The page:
|Photo credit: paloetic on Flickr|
So about a week ago, I came across this blog post on YA Stands about A Cool Way to Outline Your Novel. The post was a recommendation for a free online tool called WorkFlowy, and it sounded interesting so I decided to check it out.
The basic idea behind WorkFlowy is to imitate our thought process—you start off with one bullet point, then build off from it to create more points, and before you know it you have several sub-lists with their own sub-lists and so on and so forth. It's a clean, minimalistic layout and it allows you to open up and collapse your lists and sublists and create a nice, organized, outline-like list.
Here's a video that can explain it a lot better than I can:
You guys may or may not remember my post from forever ago about how I'm a list person, and that has not changed since writing that post. I still enjoy working with lists, and when I begin my initial brainstorming, I do so with (surprise!) long, bulleted lists. I usually start this brainstorming with a pencil and paper, but there was always the issue of my bullets starting to not line up (straight lines? Who can actually draw straight lines?) and not really being able to add to the previous part of the list, and it can get a little messy on paper.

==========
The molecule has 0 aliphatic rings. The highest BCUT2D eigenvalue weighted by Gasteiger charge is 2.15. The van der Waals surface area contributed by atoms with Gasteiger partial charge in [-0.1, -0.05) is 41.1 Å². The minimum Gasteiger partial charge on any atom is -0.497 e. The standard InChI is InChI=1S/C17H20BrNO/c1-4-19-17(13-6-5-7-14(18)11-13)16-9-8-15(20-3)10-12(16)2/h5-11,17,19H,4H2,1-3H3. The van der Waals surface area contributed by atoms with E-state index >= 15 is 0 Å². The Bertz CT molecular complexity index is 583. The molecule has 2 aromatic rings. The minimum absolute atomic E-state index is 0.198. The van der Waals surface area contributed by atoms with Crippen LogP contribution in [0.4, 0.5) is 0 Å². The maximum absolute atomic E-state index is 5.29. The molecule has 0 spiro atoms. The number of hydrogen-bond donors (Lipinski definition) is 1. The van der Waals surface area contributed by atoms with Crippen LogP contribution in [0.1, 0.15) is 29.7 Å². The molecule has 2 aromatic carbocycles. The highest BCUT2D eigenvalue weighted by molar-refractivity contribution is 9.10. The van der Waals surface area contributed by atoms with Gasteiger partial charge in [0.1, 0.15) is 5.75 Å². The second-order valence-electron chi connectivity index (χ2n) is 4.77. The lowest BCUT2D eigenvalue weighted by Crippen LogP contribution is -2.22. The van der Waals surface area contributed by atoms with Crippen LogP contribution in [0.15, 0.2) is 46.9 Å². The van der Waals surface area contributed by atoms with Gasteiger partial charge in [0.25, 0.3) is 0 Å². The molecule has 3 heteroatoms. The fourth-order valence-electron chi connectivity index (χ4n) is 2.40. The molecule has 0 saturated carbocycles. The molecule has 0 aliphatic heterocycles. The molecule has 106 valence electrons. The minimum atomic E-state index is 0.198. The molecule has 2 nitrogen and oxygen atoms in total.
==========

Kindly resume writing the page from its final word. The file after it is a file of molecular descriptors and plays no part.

You can imagine, then, that hearing about WorkFlowy made me a pretty happy writer. And trying it out made me even happier.
The great thing about WorkFlowy is that it makes brainstorming ridiculously easy. The bullets work off of each other beautifully, you can move things around and add and delete points effortlessly, and when you're done, you can export the list into whatever format or document you'd like and continue writing from there. The only downside is that while it is free, the free version only gives you 500 items a month, which seems like a lot, but if you fall in love with it as quickly as I did, you will use those items up faster than you'd think. Nevertheless, it's still a great tool for brainstorming.
So if you're a list person like me, or would like to try brainstorming with lists, I highly recommend WorkFlowy as a wonderful writing tool. It's easy to use, intuitive, and it makes what can be a very messy part of the writing process simple and organized.
Have you ever used WorkFlowy or something of the like? Do you brainstorm with lists, or use another method?
How one writer uses the free tool WorkFlowy to make brainstorming easy. (Click to tweet)
Have you tried this writing tool for your brainstorming and outlining needs? (Click to tweet)